Want CNET to notify you of price drops and the latest stories?

Tarantula Nebula creepy-crawls into Hubble's view

The Tarantula Nebula spins a web of beauty alongside a bubbly neighboring nebula in a glorious Hubble Space Telescope image.

Amanda Kooser
Freelance writer Amanda C. Kooser covers gadgets and tech news with a twist for CNET. When not wallowing in weird gear and iPad apps for cats, she can be found tinkering with her 1956 DeSoto.
Amanda Kooser
Enlarge Image

The Hubble Space Telescope captured this scenic view of the Tarantula and Honeycomb nebulae.

ESA/Hubble & NASA, Acknowledgements: Judy Schmidt (Geckzilla)

Some of the best names in the entire cosmos belong to nebulae, those huge clouds of celestial dust and gas that can take on exotic shapes. The Hubble Space Telescope is a champ when it comes to imaging these spectacular formations and its prowess is on full display with a view of the Tarantula Nebula shared by NASA on Friday.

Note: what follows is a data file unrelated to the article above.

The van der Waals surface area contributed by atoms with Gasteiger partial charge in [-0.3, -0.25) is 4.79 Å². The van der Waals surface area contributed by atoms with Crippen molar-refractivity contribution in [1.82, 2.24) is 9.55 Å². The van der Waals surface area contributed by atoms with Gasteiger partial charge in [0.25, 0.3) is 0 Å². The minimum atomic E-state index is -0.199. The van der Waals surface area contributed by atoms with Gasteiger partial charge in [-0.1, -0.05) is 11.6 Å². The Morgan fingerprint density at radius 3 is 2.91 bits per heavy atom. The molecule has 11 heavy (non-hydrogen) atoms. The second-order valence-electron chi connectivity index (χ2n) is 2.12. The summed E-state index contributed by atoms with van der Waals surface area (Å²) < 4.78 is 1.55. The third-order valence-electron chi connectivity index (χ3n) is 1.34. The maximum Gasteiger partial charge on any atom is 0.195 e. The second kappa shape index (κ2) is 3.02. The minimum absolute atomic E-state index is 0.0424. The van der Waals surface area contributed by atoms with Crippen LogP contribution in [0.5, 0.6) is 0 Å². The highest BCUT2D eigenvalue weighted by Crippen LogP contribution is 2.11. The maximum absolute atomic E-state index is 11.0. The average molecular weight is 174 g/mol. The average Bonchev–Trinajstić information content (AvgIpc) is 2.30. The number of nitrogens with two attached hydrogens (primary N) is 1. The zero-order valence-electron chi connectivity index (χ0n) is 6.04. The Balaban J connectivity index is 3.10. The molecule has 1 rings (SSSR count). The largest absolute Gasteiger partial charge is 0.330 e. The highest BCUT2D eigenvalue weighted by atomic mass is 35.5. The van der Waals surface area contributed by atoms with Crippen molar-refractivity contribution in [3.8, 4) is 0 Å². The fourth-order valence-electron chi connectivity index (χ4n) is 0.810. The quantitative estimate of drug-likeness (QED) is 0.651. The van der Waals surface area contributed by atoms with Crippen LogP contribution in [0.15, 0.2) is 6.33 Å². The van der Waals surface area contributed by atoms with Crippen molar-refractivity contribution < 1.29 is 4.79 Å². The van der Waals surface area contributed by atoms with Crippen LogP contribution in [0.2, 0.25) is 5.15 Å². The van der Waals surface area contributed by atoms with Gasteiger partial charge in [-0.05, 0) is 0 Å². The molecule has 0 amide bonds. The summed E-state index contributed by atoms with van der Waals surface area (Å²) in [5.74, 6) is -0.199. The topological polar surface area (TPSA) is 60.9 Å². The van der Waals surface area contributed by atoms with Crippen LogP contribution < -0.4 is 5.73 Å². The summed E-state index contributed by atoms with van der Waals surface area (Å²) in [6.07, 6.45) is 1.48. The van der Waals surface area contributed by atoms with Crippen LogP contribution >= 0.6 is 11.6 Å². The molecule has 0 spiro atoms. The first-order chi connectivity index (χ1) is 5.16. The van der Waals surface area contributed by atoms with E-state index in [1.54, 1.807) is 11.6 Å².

The Tarantula Nebula, more formally known as 30 Doradus, gets its nickname from what the European Space Agency describes as "spindly, spidery filaments of gas." 

The arachnid-shaped nebula isn't the only one on display in this image. Look for the rounded blue shapes in the lower left corner that make up the Honeycomb Nebula. "The nebula's strange bubble-like shape has baffled astronomers since its discovery in the early 1990s," says the ESA. 

The space agency points to 2010 research on the Honeycomb Nebula that suggests its unusual look comes from the interactions between an older and a newer supernova combined with the viewing angle from our corner of the galaxy.

The Hubble Space Telescope, which launched in 1990 and is still going strong, is a joint project from NASA and the ESA.

Hubble wows with stunning space images

See all photos